BONZIE AT HIS BEST
Two respected basketball minds have compared his game to that of Adrian Dantley, a Hall of Famer and the best player in the history of Notre Dame’s program.
Another pair of long-time analysts this week harkened his style to that of the one-of-a-kind “Round Mound of Rebound,” Charles Barkley.
Adding to the existing hyperbole, one of our message board posters tossed out the name of former ABA MVP George McGinnis earlier this week.
In summation, current Irish junior Bonzie Colson has thus been compared to a three-time NBA scoring champion, an all-time top professional player, and one of the best players in the history of the state of Indiana.
But I have a fourth, more generalized and admittedly contemporary comparison that concerns the indomitable Colson:
Because Colson’s among the five or 10 best currently lacing up sneakers in the college game.
Colson posted 33 points and collected 13 rebounds in Saturday night’s win over No. 14 Florida State. It marked his 16th double-double – more than any player in what is doubtless America’s best basketball conference.
He was so good Saturday in South Bend that no two Seminoles combined to match his point or rebound totals.
“We had a hard time defending Colson with some of our bigger guys,” offered Florida State head coach Leonard Hamilton, he the proud recruiter of a pair of imposing centers in excess of seven-feet tall in addition to a six-foot ten-inch shot-blocker in Jonathan Isaac. “And when we went to a smaller lineup, Colson was a handful against some of our smaller guys as well.
“With Bonzie playing as well as he is, he’s a tough matchup for anybody especially now that he’s shooting the three-pointer once in awhile, or the mid-range jump shots,” Hamilton continued. “He’s very clever, extremely smart, makes good decisions with the ball. The way they’re using him, it’s going to create a lot of problems for people.”
Colson’s 10.8 rebounds rank first in the league and eighth nationally. He’s connected on more than 50 percent of his shots in nine of 13 conference contests, shoots better than 80 percent from the foul line while leading the squad with 126 attempts.
I short, Colson is the rudder that allows Notre Dame’s small lineup to maneuver against the nation’s best.
“I think he’s a strong first-team all-league guy already,” said Mike Brey of his star forward. “If he keeps this surge up he’ll be in the discussion as much as anybody for the Player of the Year.
“That was one of the great performances in our program’s history against a big-time team on National TV.”
THE CASE OF THE DISAPPEARING DEPTH
Six weeks ago, Notre Dame’s rotation was a solid eight deep each night and fans were clamoring to add a purported sharp-shooting ninth.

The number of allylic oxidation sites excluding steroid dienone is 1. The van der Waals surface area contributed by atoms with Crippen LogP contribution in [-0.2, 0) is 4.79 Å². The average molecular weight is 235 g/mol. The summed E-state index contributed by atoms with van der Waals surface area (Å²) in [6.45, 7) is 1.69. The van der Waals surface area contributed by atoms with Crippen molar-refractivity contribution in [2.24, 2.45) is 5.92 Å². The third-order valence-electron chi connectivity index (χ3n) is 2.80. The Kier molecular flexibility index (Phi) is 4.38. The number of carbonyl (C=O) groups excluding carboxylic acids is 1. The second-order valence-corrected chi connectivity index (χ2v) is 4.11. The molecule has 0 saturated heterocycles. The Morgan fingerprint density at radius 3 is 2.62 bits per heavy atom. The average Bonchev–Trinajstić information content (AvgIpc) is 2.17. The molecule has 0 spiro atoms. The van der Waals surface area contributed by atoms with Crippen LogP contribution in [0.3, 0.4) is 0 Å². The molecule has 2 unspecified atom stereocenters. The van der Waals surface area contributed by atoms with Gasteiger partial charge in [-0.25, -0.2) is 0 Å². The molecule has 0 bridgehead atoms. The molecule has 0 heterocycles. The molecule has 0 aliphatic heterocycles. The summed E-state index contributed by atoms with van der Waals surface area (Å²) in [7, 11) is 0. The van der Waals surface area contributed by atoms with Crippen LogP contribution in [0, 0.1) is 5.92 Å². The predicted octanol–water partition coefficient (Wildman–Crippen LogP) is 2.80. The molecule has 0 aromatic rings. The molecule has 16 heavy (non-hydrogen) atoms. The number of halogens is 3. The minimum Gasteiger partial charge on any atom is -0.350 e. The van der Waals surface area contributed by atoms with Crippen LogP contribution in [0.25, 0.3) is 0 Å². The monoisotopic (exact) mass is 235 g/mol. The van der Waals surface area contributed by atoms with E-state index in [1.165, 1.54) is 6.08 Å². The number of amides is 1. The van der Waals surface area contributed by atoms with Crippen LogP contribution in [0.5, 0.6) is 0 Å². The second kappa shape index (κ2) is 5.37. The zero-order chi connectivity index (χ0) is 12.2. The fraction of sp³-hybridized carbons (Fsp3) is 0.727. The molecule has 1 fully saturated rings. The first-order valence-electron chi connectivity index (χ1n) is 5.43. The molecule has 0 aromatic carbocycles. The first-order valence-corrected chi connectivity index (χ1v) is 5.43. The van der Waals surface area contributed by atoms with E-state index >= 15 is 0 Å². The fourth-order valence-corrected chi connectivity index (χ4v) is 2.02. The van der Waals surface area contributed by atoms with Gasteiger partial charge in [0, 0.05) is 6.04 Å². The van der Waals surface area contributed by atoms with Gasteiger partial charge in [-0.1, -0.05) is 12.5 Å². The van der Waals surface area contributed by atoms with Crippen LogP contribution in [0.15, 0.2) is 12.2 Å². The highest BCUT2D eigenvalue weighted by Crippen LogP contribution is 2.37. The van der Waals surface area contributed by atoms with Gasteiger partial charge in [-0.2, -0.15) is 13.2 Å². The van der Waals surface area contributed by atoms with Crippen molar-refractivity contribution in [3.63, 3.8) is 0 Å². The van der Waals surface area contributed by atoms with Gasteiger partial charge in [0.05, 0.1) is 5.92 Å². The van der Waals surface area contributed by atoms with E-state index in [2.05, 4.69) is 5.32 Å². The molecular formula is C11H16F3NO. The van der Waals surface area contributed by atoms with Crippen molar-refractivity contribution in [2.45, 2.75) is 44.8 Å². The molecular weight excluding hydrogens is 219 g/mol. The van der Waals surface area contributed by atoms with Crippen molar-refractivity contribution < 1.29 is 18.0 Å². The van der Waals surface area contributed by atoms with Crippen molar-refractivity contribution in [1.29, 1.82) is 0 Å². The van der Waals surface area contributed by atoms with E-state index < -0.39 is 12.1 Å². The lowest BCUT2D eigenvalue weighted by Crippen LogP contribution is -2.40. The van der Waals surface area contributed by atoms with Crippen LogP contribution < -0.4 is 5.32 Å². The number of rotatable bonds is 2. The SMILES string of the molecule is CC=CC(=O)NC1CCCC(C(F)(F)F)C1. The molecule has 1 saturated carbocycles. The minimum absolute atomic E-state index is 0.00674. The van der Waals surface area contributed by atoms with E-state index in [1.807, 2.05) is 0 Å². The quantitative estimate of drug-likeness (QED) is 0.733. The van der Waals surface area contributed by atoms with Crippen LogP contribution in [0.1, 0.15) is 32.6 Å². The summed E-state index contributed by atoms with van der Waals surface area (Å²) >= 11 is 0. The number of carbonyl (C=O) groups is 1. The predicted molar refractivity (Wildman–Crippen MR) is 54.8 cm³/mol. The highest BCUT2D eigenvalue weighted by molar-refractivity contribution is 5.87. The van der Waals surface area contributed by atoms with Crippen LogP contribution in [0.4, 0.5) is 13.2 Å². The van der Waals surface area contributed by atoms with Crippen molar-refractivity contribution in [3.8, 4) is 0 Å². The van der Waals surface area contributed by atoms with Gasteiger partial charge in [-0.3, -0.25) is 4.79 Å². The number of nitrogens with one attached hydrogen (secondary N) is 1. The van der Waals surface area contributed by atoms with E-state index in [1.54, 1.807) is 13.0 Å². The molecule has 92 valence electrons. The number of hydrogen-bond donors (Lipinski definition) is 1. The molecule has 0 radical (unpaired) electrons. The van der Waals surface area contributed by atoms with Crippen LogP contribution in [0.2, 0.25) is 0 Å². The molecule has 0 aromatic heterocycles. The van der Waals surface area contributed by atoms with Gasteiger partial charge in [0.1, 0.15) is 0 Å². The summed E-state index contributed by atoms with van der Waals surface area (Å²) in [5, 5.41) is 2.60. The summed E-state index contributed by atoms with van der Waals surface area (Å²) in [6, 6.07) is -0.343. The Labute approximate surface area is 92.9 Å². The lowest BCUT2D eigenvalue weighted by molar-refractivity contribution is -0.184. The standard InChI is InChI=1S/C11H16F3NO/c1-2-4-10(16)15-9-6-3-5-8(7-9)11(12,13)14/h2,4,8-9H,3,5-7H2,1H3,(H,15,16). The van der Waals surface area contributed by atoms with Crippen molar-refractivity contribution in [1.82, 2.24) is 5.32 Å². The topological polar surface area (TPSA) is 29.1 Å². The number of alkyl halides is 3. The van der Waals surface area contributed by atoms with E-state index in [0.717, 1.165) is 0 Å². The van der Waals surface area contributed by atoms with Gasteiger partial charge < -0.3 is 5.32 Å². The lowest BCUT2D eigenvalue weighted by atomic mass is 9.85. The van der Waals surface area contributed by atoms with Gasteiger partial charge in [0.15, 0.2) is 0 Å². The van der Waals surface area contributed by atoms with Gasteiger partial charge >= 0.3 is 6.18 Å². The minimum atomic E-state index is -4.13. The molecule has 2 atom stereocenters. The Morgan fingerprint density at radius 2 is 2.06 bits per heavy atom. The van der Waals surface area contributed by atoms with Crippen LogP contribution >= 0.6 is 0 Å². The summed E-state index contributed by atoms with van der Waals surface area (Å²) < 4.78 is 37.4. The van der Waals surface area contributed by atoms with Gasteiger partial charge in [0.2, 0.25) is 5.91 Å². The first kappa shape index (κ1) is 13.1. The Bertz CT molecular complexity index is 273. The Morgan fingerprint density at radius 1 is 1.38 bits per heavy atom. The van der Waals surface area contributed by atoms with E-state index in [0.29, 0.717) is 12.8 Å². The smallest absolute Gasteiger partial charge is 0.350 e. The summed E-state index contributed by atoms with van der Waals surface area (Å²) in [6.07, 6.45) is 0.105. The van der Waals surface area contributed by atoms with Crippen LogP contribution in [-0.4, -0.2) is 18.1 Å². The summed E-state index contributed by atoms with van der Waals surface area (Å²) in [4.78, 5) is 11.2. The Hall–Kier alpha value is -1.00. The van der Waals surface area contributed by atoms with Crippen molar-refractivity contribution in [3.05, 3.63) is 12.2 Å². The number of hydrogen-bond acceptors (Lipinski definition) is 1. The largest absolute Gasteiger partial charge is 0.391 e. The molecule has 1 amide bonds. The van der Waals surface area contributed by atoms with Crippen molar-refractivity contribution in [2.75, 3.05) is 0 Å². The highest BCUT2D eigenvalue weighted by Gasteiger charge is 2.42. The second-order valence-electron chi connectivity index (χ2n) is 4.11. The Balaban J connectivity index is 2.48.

Today, as we head down the home stretch of conference play, that 8/9-deep squad is made up of the following:
- Four starters
- Two sixth-men
- Two guys that put a wrench in the offensive operation
- A shooter that puts points on the board for the other team
Hello Big Four. Hello T.J. Gibbs and Rex Pflueger.
And hello stolen minutes from anyone else.
Notre Dame was a combined plus-two (they scored two more points than did Florida State) when Martinas Geben, Austin Torres, and Matt Ryan played Saturday night (Ryan was plus-five to carry the day).
The threesome was an aggregate minus-12 vs. North Carolina, logged just nine total minutes of court time against Wake Forest, and was an astounding minus-22 in its aggregate court time in the home loss to Duke two weeks ago.
Geben and Torres must provide quality minutes – two apiece would be fine, five from both would nearly guarantee a victory – and Ryan needs to hit a shot or three for the Irish to reach realistic post-season goals, i.e., the ACC Finals and the NCAA’s second weekend.
But it’s more likely that what you see now is what you’ll get over the next 30 to 40 days of Irish hoops: 6 against the world.
“We always have to have that ready,” said Brey of the re-insertion of a second big man alongside Colson. “Two big guys and play some zone. But we’re putting 80 (points) up on the board now. We’re in an offensive rhythm. That’s really important for us. That’s the most important thing for me right now.
“The way we’re playing on the offensive end is helping the four most important guys,” he continued. “Your role should be don’t screw up the ‘Big Four.’ It’s a real simple rule: don’t screw up the Big Four if you’re the fifth guy.”
FOCUS ON FARRELL
A closer look at Saturday’s points (and passes) of interest:
-- Total assists for Matt Farrell: 9
-- Total Irish points produced from those passes: 21
-- Passes from Farrell (not credited as assists) that directly led to Irish buckets: 3 (for six points)
-- Failed Assists after Farrell Feeds: Two missed open wing 3s (six potential points)
-- Points off the Dribble by Farrell: 10 of his 15 (plus both of his free throws following penetration)
-- Irish three-point buckets courtesy Farrell: 6 of the 7 total (three assisted, three field goals)
-- Combined plus/minus by Farrell/Colson: +31 (+16 Farrell)
Farrell is a dominant passer of the basketball.
-- Shot Fakes Are Your Friend: Florida State blocked 11 Irish shots in its 83-80 win over Notre Dame in Tallahassee last month. They blocked just six last night while the Irish rejected four of their own.
-- Home Cookin’ for the Big Four: In addition to Colson’s career-high of 33 points last night, V.J. Beachem posted his four-season best point total, 30, in a home win over Syracuse. Steve Vasturia turned the trick in a South Bend victory against Louisville with a career-high 24 while Matt Farrell matched his best of 22 against the Cardinals as well.